Sitting down on the floor, or on a chair, with you facing opposite ways with your backs touching. Sensing how your backs support each other while noticing which other areas of your bodies are touching such as your head or arms, your shoulders and your bottom.
Chat to each other as you sit back to back. Can you feel each other’s breath in your back? How does it feel to sit this way? Notice the rhythm of your breath. Is it a full deep breath or maybe a shallow and weak one? Or just enjoy the sensation of feeling your partner breathe into your back.
Explore which parts of your body are moving when you breathe and how our breath travels through the spine as you inhale and exhale.
Adding the bumblebee breath (Bhramari breath) while sitting back to back might reveal new sensations as well as add playfulness to the whole practice. As you both take a slow, in-breath through the nose, cover your ears and on the exhale, hum like a bee. Then repeat with the next exhale. Try a different octave to your voices and bring your attention to the vibration the humming sounds created in your body. You might also want to try humming different sounds such as ‘Zzzzzz’ or ‘Ahhhh’
The ability to use our body language as a tool to say to our child, “I hear you, I see you, I feel you”, is invaluable.
The aim of this practice is to connect movement to breath and your movement and breath with your child and explore what message it sends out as you practice it together. When we move together and breathe together, we say without words “I am here, now, with you”.
Sitting facing each other, you and your child, have the palms of your hands touching in front of you. As you breathe in, bring your hands to open sideways, still touching. As you breathe out, bring your hand back to the centre.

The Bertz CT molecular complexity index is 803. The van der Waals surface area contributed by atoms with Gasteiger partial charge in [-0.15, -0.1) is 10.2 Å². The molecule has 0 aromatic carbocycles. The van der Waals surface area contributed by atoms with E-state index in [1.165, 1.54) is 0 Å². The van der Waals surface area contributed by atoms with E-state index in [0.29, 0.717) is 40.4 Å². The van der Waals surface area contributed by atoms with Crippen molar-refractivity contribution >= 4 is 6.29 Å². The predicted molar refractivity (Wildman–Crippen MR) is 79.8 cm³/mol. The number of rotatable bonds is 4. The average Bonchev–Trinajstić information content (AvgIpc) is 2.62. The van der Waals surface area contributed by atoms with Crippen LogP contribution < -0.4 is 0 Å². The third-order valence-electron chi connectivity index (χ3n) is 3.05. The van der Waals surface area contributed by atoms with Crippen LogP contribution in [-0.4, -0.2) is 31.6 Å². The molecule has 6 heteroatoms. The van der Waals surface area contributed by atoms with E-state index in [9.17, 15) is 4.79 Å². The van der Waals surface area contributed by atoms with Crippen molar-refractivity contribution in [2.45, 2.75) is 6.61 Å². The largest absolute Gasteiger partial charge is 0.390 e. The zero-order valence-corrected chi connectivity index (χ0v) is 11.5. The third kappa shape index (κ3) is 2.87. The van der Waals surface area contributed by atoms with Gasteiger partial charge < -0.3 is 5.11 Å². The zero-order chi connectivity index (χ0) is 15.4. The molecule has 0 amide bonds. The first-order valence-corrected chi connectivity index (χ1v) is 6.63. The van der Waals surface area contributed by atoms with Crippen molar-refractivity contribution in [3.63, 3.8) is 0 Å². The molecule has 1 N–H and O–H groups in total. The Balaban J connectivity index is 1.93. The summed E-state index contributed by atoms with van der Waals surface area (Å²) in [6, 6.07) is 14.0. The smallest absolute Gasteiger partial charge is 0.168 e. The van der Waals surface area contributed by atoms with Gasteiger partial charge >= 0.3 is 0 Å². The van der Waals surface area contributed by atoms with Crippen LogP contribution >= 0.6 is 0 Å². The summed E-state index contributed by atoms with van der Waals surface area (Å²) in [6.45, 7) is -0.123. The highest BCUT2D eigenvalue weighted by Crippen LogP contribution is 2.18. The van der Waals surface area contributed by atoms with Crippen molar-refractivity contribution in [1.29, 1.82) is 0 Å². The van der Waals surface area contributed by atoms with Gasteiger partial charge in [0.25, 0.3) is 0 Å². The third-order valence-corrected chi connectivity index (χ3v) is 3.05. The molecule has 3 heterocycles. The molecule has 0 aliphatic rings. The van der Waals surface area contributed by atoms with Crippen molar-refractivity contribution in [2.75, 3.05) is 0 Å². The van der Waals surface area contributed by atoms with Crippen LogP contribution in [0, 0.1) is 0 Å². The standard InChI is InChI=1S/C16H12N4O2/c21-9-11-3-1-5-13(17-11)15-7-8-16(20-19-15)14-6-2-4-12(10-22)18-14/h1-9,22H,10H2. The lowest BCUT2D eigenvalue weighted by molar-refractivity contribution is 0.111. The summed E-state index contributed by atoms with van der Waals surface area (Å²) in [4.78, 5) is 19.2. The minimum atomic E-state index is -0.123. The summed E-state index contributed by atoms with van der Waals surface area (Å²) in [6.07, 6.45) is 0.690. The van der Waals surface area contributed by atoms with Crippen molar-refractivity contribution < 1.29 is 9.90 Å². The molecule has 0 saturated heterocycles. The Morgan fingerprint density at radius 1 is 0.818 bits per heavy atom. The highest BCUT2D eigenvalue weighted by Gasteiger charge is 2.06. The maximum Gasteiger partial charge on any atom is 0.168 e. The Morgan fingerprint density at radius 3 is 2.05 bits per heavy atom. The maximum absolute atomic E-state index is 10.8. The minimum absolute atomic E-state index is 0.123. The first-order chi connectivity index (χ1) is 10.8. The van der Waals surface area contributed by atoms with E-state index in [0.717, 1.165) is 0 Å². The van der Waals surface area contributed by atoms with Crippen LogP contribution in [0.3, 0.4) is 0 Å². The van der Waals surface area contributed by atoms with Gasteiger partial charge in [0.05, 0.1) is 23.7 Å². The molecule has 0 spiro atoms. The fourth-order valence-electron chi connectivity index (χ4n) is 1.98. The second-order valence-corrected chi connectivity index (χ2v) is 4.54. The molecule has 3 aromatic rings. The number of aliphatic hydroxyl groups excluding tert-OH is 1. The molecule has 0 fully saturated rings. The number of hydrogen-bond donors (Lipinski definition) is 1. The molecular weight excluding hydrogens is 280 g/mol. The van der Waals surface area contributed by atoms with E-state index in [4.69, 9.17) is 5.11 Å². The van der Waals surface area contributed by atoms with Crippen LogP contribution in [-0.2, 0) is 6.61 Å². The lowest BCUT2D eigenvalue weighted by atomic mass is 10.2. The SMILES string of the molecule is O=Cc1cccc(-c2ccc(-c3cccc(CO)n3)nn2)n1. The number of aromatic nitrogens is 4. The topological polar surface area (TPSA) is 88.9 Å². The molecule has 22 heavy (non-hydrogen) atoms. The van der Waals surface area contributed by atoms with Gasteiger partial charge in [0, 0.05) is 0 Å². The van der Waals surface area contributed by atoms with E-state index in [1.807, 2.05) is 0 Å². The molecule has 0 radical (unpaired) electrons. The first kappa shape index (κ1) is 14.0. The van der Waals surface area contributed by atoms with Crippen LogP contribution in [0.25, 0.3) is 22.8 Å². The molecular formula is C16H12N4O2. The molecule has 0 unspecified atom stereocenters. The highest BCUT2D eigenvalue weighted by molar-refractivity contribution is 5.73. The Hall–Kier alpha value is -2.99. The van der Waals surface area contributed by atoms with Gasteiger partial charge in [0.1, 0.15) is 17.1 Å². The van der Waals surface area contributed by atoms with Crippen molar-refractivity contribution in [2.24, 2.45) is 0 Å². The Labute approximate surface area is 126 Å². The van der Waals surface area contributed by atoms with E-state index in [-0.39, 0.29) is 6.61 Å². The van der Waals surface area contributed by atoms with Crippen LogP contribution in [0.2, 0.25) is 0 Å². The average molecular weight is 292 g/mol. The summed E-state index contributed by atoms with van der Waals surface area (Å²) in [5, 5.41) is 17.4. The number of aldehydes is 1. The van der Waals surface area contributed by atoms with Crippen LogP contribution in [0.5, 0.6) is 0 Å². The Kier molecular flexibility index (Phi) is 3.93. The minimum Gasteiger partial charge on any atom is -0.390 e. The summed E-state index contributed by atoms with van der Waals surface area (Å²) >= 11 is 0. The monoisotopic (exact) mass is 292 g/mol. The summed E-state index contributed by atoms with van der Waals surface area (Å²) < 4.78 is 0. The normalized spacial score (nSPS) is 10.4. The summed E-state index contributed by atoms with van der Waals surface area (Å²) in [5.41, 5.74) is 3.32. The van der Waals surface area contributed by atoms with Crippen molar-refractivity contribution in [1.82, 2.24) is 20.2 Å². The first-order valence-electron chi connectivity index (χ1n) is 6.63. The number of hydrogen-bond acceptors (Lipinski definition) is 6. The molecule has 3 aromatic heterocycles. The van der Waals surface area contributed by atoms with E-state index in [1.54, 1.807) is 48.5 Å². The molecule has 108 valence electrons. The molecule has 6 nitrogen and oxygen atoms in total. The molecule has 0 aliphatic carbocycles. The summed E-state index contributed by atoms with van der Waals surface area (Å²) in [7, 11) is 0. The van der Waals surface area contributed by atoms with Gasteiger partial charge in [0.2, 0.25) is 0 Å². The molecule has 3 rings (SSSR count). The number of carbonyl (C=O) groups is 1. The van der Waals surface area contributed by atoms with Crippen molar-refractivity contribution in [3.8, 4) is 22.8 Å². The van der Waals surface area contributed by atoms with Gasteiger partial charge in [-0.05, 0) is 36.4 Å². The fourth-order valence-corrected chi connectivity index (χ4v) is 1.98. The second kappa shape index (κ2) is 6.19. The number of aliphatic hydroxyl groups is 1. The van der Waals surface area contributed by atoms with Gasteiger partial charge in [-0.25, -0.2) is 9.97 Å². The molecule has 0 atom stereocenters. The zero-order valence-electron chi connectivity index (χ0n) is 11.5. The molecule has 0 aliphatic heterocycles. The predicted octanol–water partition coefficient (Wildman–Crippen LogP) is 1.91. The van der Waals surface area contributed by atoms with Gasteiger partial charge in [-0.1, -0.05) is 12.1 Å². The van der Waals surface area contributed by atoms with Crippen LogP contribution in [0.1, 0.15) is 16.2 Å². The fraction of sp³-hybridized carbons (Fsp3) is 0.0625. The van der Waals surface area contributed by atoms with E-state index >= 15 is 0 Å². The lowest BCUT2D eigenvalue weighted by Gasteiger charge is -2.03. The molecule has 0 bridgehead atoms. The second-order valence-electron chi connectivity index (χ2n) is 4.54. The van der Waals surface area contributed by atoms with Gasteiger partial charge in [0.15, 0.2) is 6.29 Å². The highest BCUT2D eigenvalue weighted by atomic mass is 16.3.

Try to maintain an even count for the inhale and the exhale to a number that will suit your child.
Suggested respiratory rates for healthy children are:
Children 3-4 years old breathe 8-12 breaths per minute.
Children age 5-7 years old breathe 7-9 breaths per minute.
Breath hide and seek
This is great fun and it’s also comforting and reassuring to feel your partner’s hands on your back. Both children and parents are often surprised to find out that you can feel your breath in your back and with a little bit of practice you can learn to move it around.
One of you sits with your hips resting on your heels and your head resting on your hands on the floor in child’s pose.
The other person places their hands on their partner’s back to see if they can feel where their breath is.
Place your hands on their upper back and see if your partner can breathe into where your hands are. This is tricky and can often take a bit of practice and is more suitable for older children (eight and older). Move your hands to different places on their back (upper back, mid back and lower back) and get your partner to breathe into where your hands are.
Also explore incorporating Bhramari breath in this practice.
Most importantly, make these practices playful and enjoyable.
Doing so will allow an opportunity to stay connected with our own inner child and send a signal of encouragement, joy and trust to the child we are sharing the practices with.
Ayalá Homossany is a senior yoga teacher and the creator of the award-winning Enchanted Wonders A-Z cards. She runs teacher training courses, workshops and yoga sessions focusing on empowering children and families through yoga and creativity. She is a yoga therapy trainee and a mother of three.